The Best Thing I Ate All Week: The Vaguely-Named Aji Chunky Chili Condiment

I'll never eat salsa again.

What do you do when your adult cousin decides to invest in a carnival-style lemonade stand? You wholeheartedly support them, of course. Which is what I—and the rest of my family—was doing a few weeks ago at the Steveston Farmers Market. Included in the mix was my mother, grandmother, two aunts, cousin, boyfriend… even my sister, who was working as a museum guide at the Gulf of Georgia Cannery, came over in her traditional 1940s fish-gutting garb (she didn’t stay long though, for fear someone she went to high school with might see her in her adorable little handkerchief). 

After I bought a $5.75 lemonade and loudly declared to everyone in earshot how DELICIOUS and REFRESHING it was on this hot summer’s day (Did my cousin ask for this priceless advertisement? No!) I politely looked around the rest of the market, as one does, and came across the Aji Gourmet Product stand.

“Gourmet Product” is a broad term. And at the risk of going in the opposite direction and pigeonholing the company (parrotholing? It’s the mascot, you get it) the gourmet products are all Aji, a South American condiment that is salsa-esque. Sauces and dips made with tomatoes and chili and lemon—we chose the Medium Hot Chunky Chili Condiment ($10). A very vague title for what turned out to be a kickass, well, condiment.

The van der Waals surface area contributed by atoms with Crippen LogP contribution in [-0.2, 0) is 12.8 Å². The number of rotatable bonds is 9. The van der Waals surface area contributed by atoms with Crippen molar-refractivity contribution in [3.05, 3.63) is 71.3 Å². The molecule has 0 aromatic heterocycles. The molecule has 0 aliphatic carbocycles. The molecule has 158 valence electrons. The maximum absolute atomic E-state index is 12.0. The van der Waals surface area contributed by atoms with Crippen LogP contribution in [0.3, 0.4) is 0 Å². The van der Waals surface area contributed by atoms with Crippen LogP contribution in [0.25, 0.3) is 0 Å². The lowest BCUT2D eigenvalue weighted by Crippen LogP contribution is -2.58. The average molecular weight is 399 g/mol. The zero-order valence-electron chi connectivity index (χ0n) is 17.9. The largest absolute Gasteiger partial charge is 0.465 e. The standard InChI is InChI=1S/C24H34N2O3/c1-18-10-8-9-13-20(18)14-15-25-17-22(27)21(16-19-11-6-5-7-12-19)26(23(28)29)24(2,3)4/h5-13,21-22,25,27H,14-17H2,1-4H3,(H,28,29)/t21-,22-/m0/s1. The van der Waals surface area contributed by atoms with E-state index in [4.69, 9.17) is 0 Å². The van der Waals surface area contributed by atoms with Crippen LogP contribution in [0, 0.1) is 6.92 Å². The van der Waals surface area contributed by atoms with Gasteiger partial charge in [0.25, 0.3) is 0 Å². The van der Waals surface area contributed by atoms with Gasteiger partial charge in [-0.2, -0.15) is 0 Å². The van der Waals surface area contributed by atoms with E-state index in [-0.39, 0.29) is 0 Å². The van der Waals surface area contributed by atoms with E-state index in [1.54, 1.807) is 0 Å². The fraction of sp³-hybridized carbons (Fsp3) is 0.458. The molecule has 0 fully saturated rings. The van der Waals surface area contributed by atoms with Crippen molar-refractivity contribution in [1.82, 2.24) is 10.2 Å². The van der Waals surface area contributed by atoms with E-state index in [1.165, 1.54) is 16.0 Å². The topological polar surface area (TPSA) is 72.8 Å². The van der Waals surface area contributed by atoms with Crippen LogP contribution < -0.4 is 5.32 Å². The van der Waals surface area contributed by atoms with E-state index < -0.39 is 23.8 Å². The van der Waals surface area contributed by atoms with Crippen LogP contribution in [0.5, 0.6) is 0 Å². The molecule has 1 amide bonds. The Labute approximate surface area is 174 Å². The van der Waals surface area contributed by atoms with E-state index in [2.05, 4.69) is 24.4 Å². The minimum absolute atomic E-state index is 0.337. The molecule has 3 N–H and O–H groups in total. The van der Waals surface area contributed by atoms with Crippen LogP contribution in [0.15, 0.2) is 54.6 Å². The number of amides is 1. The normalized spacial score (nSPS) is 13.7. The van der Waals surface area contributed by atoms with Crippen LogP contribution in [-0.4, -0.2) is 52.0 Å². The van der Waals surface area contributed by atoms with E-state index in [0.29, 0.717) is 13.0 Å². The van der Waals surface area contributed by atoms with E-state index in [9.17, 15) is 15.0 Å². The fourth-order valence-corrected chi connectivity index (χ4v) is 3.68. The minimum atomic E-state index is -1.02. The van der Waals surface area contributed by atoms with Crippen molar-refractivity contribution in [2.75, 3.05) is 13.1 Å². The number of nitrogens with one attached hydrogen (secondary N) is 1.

The reason the product has such a general name is because it’s multitalented. You can eat it with chips like salsa, sure, but there’s plenty of other serving suggestions right on the jar: mix it with a fresh avocado to make guacamole, mayo to get tartar sauce, ketchup for cocktail sauce or honey for a sweet chili sauce. I had it straight with chips, as guac and as sweet chili sauce, and the stuff has the versatility of Meryl Streep. It also happens to be vegan, sugar-free, gluten-free and keto (as most veggie-based sauces are, but it’s still worth noting). 

You can see every ingredient in the mix— tomatoes, onions, cilantro, crushed chili—it looks and tastes ridiculously fresh. The medium is quite spicy (a little too spicy for my ghost white boyfriend) but not ridiculously so. I even took a bit of creative license and served it with diced mangoes. And chips. We have been eating a lot of chips.

Aji Gourmet Products are made in East Van by the Gonzalez Biagi family. Their story of how the product came to be is, I’ll admit, a lot more heartwarming and funny than my cousin’s lemonade stand venture. But if you’re at the farmer’s market in Steveston, check ‘em both out.

Aji Gourmet Product’s Chunky Chili Condiment